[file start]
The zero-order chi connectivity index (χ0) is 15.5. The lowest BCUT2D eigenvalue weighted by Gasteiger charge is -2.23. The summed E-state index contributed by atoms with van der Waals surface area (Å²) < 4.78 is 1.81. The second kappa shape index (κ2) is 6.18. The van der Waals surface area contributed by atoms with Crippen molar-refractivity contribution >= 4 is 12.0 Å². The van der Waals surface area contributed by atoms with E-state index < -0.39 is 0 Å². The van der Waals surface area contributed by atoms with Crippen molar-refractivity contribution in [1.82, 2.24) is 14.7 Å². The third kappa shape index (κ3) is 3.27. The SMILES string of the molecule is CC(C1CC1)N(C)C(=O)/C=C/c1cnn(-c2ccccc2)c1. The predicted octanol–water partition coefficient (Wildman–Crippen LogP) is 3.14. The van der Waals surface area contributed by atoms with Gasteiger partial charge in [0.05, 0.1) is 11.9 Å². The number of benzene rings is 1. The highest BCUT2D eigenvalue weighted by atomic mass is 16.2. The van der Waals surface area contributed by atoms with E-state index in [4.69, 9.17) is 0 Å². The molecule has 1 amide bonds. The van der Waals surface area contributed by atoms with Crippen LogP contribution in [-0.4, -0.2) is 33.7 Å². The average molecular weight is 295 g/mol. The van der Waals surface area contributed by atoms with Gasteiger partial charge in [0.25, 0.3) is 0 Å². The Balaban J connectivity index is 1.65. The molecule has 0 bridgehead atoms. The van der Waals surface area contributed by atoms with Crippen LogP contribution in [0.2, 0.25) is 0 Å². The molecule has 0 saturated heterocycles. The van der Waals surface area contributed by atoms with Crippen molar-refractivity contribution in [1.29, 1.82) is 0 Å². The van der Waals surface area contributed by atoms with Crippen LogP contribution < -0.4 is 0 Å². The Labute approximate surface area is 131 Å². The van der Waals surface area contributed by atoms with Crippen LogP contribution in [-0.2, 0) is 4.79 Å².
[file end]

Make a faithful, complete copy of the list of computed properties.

The zero-order chi connectivity index (χ0) is 15.5. The lowest BCUT2D eigenvalue weighted by Gasteiger charge is -2.23. The summed E-state index contributed by atoms with van der Waals surface area (Å²) < 4.78 is 1.81. The second kappa shape index (κ2) is 6.18. The van der Waals surface area contributed by atoms with Crippen molar-refractivity contribution >= 4 is 12.0 Å². The van der Waals surface area contributed by atoms with E-state index < -0.39 is 0 Å². The van der Waals surface area contributed by atoms with Crippen molar-refractivity contribution in [1.82, 2.24) is 14.7 Å². The third kappa shape index (κ3) is 3.27. The SMILES string of the molecule is CC(C1CC1)N(C)C(=O)/C=C/c1cnn(-c2ccccc2)c1. The predicted octanol–water partition coefficient (Wildman–Crippen LogP) is 3.14. The van der Waals surface area contributed by atoms with Gasteiger partial charge in [0.05, 0.1) is 11.9 Å². The number of benzene rings is 1. The highest BCUT2D eigenvalue weighted by atomic mass is 16.2. The van der Waals surface area contributed by atoms with E-state index in [4.69, 9.17) is 0 Å². The molecule has 1 amide bonds. The van der Waals surface area contributed by atoms with Crippen LogP contribution in [-0.4, -0.2) is 33.7 Å². The average molecular weight is 295 g/mol. The van der Waals surface area contributed by atoms with Gasteiger partial charge in [0.25, 0.3) is 0 Å². The Balaban J connectivity index is 1.65. The molecule has 0 bridgehead atoms. The van der Waals surface area contributed by atoms with Crippen LogP contribution in [0.2, 0.25) is 0 Å². The molecule has 0 saturated heterocycles. The van der Waals surface area contributed by atoms with Crippen molar-refractivity contribution in [1.29, 1.82) is 0 Å². The van der Waals surface area contributed by atoms with Crippen LogP contribution < -0.4 is 0 Å². The Labute approximate surface area is 131 Å². The van der Waals surface area contributed by atoms with Crippen LogP contribution in [-0.2, 0) is 4.79 Å².